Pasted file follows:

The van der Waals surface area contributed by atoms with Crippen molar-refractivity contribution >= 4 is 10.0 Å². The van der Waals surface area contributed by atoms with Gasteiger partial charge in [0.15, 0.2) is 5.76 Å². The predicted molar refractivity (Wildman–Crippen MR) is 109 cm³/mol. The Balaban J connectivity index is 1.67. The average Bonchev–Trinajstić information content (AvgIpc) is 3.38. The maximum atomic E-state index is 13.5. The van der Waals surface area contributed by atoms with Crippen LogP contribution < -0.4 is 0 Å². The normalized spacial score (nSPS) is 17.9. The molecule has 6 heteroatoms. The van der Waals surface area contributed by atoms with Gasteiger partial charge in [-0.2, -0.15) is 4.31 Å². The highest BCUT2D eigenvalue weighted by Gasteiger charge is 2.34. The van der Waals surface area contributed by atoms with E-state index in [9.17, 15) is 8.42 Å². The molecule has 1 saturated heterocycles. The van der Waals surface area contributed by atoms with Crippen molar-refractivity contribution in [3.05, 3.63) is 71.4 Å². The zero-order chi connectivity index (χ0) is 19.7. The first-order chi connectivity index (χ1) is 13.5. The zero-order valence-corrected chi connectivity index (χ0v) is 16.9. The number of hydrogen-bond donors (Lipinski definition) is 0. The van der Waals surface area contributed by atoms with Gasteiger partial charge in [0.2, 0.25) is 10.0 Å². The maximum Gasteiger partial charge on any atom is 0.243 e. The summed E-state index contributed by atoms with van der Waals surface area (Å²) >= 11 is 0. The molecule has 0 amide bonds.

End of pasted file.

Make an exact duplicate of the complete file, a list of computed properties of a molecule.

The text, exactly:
The van der Waals surface area contributed by atoms with Crippen molar-refractivity contribution >= 4 is 10.0 Å². The van der Waals surface area contributed by atoms with Gasteiger partial charge in [0.15, 0.2) is 5.76 Å². The predicted molar refractivity (Wildman–Crippen MR) is 109 cm³/mol. The Balaban J connectivity index is 1.67. The average Bonchev–Trinajstić information content (AvgIpc) is 3.38. The maximum atomic E-state index is 13.5. The van der Waals surface area contributed by atoms with Crippen LogP contribution < -0.4 is 0 Å². The normalized spacial score (nSPS) is 17.9. The molecule has 6 heteroatoms. The van der Waals surface area contributed by atoms with Gasteiger partial charge in [-0.2, -0.15) is 4.31 Å². The highest BCUT2D eigenvalue weighted by Gasteiger charge is 2.34. The van der Waals surface area contributed by atoms with E-state index in [9.17, 15) is 8.42 Å². The molecule has 1 saturated heterocycles. The van der Waals surface area contributed by atoms with Crippen molar-refractivity contribution in [3.05, 3.63) is 71.4 Å². The zero-order chi connectivity index (χ0) is 19.7. The first-order chi connectivity index (χ1) is 13.5. The zero-order valence-corrected chi connectivity index (χ0v) is 16.9. The number of hydrogen-bond donors (Lipinski definition) is 0. The van der Waals surface area contributed by atoms with Gasteiger partial charge in [0.2, 0.25) is 10.0 Å². The maximum Gasteiger partial charge on any atom is 0.243 e. The summed E-state index contributed by atoms with van der Waals surface area (Å²) >= 11 is 0. The molecule has 0 amide bonds.